15In the case of women reading or doing philosophy, we may want to understand to what extent and why the feminine gender stereotype clashes with the requirements for performing well in the discipline and becoming a recognized professional philosopher. What exactly are these requirements? Do the “professional philosopher” requirements in our society form another normative stereotype which clashes with the feminine gender one, and in any case, are they actually conditions for doing philosophy, or only for doing philosophy within the academy as it presently exists? Could one do philosophy (in principle) also according to other models? There is weighty evidence that philosophy, which started as the highest intellectual activity of free men in a society largely segregating women and whose economy relied on slave work, continued to confirm throughout history (in the words of distinguished philosophers) its “male” affinities. Of course, we all believe that all human beings have a tendency to feel “philosophical perplexities” and so be prompted to ask philosophical questions, regardless of sex and of whether or not the relevant gender stereotype admits of this. But in our complex culture and in conformity with its strict division not only of labour but also of kinds of knowledge, much more is needed than a mere willingness to tackle philosophical questions. As to the current requirements for doing (professional) philosophy, it is not clear how much these derive from the received “male” affinities of the discipline: some of them might have other sources.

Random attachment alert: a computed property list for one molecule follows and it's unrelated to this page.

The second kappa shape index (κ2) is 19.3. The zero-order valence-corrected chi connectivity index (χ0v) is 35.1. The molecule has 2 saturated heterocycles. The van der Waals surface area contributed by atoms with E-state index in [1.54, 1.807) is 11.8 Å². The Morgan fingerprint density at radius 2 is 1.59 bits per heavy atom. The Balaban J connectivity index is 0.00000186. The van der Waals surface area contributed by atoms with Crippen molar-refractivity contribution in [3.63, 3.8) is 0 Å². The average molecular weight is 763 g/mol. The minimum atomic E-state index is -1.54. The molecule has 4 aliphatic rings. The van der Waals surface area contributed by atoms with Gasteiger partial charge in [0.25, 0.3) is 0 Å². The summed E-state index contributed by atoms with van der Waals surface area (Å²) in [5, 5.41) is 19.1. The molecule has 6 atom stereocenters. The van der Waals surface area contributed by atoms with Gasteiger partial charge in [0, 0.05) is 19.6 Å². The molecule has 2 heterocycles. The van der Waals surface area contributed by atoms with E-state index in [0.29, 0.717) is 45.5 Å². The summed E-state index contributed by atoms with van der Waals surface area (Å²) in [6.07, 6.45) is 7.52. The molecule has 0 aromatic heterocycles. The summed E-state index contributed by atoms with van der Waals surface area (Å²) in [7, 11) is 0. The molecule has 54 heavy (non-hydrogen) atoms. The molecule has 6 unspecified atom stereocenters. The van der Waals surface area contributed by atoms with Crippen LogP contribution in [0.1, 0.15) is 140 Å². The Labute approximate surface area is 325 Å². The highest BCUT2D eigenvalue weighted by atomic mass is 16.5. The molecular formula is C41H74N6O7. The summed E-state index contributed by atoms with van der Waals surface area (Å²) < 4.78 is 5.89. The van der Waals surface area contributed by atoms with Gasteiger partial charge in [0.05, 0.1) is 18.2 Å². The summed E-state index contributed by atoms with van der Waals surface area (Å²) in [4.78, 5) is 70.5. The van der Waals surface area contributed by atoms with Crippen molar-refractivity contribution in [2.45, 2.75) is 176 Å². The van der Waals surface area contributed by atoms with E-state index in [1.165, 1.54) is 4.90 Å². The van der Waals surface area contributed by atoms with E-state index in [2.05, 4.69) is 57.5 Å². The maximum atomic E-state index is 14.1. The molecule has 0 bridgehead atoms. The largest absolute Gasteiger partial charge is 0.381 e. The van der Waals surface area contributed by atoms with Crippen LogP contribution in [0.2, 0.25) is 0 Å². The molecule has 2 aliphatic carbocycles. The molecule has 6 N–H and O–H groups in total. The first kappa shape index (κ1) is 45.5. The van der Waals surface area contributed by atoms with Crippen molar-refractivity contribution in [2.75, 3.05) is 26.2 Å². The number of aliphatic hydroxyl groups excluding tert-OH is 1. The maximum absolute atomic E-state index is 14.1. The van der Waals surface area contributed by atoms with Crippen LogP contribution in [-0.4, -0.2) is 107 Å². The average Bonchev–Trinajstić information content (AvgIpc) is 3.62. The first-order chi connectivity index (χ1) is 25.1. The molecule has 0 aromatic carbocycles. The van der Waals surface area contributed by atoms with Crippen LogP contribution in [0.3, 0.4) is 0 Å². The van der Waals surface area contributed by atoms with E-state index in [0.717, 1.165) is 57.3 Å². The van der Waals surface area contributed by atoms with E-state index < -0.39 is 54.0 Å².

16One of our goals, then, is to combat the normative status of gender stereotypes, and stop assessing people as conforming or not conforming to them. A role can certainly be played here by counter-stereotypical examples: if they help people out of stereotype threat (Saul 2013, 51), this is precisely because they undermine the stereotype’s normativity.

17It should be noted that in suggesting that the normativity of the feminine gender stereotype be dismissed, I am not proposing what has sometimes been called “homologation”, which would consist of taking the masculine gender stereotype, as much as possible, as one’s norm. This practice may resort in a degree of loss of identity and paradoxically, in the case of philosophy, in confirmation of the received “male” affinities of the subject.

5. Value patterns and priorities